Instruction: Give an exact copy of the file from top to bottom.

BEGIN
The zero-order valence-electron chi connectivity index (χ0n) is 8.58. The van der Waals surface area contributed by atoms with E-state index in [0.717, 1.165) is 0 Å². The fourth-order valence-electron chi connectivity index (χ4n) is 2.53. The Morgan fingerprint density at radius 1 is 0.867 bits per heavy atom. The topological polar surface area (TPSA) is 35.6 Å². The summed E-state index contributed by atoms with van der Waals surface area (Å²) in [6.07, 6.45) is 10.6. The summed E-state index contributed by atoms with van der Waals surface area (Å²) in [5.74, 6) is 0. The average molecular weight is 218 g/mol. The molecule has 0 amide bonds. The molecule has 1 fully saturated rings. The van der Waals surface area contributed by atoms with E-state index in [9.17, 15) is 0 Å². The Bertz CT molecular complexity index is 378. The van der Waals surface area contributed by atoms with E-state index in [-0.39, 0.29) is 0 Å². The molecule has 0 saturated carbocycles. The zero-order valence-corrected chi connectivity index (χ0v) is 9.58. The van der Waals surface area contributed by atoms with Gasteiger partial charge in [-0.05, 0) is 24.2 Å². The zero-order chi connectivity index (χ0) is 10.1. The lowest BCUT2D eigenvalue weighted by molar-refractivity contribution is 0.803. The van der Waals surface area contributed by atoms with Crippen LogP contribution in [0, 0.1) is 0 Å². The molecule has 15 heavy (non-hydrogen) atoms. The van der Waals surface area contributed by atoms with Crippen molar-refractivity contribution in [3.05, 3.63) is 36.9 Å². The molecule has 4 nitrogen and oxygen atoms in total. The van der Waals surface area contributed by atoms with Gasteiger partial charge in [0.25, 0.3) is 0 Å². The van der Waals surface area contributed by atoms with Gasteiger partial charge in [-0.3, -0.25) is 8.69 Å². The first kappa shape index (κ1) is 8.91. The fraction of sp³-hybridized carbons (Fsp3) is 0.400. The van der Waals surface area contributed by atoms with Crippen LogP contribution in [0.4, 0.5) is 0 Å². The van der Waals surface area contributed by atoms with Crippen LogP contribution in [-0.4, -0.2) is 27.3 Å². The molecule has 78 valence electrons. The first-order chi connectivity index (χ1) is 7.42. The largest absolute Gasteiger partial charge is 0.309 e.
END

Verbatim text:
The zero-order valence-electron chi connectivity index (χ0n) is 8.58. The van der Waals surface area contributed by atoms with E-state index in [0.717, 1.165) is 0 Å². The fourth-order valence-electron chi connectivity index (χ4n) is 2.53. The Morgan fingerprint density at radius 1 is 0.867 bits per heavy atom. The topological polar surface area (TPSA) is 35.6 Å². The summed E-state index contributed by atoms with van der Waals surface area (Å²) in [6.07, 6.45) is 10.6. The summed E-state index contributed by atoms with van der Waals surface area (Å²) in [5.74, 6) is 0. The average molecular weight is 218 g/mol. The molecule has 0 amide bonds. The molecule has 1 fully saturated rings. The van der Waals surface area contributed by atoms with E-state index in [9.17, 15) is 0 Å². The Bertz CT molecular complexity index is 378. The van der Waals surface area contributed by atoms with E-state index in [-0.39, 0.29) is 0 Å². The molecule has 0 saturated carbocycles. The zero-order valence-corrected chi connectivity index (χ0v) is 9.58. The van der Waals surface area contributed by atoms with Gasteiger partial charge in [-0.05, 0) is 24.2 Å². The zero-order chi connectivity index (χ0) is 10.1. The lowest BCUT2D eigenvalue weighted by molar-refractivity contribution is 0.803. The van der Waals surface area contributed by atoms with Crippen LogP contribution in [0, 0.1) is 0 Å². The molecule has 15 heavy (non-hydrogen) atoms. The van der Waals surface area contributed by atoms with Crippen molar-refractivity contribution in [3.05, 3.63) is 36.9 Å². The molecule has 4 nitrogen and oxygen atoms in total. The van der Waals surface area contributed by atoms with Gasteiger partial charge in [0.25, 0.3) is 0 Å². The van der Waals surface area contributed by atoms with Gasteiger partial charge in [-0.3, -0.25) is 8.69 Å². The first kappa shape index (κ1) is 8.91. The fraction of sp³-hybridized carbons (Fsp3) is 0.400. The van der Waals surface area contributed by atoms with Crippen LogP contribution in [0.4, 0.5) is 0 Å². The van der Waals surface area contributed by atoms with Crippen LogP contribution in [-0.4, -0.2) is 27.3 Å². The molecule has 78 valence electrons. The first-order chi connectivity index (χ1) is 7.42. The largest absolute Gasteiger partial charge is 0.309 e.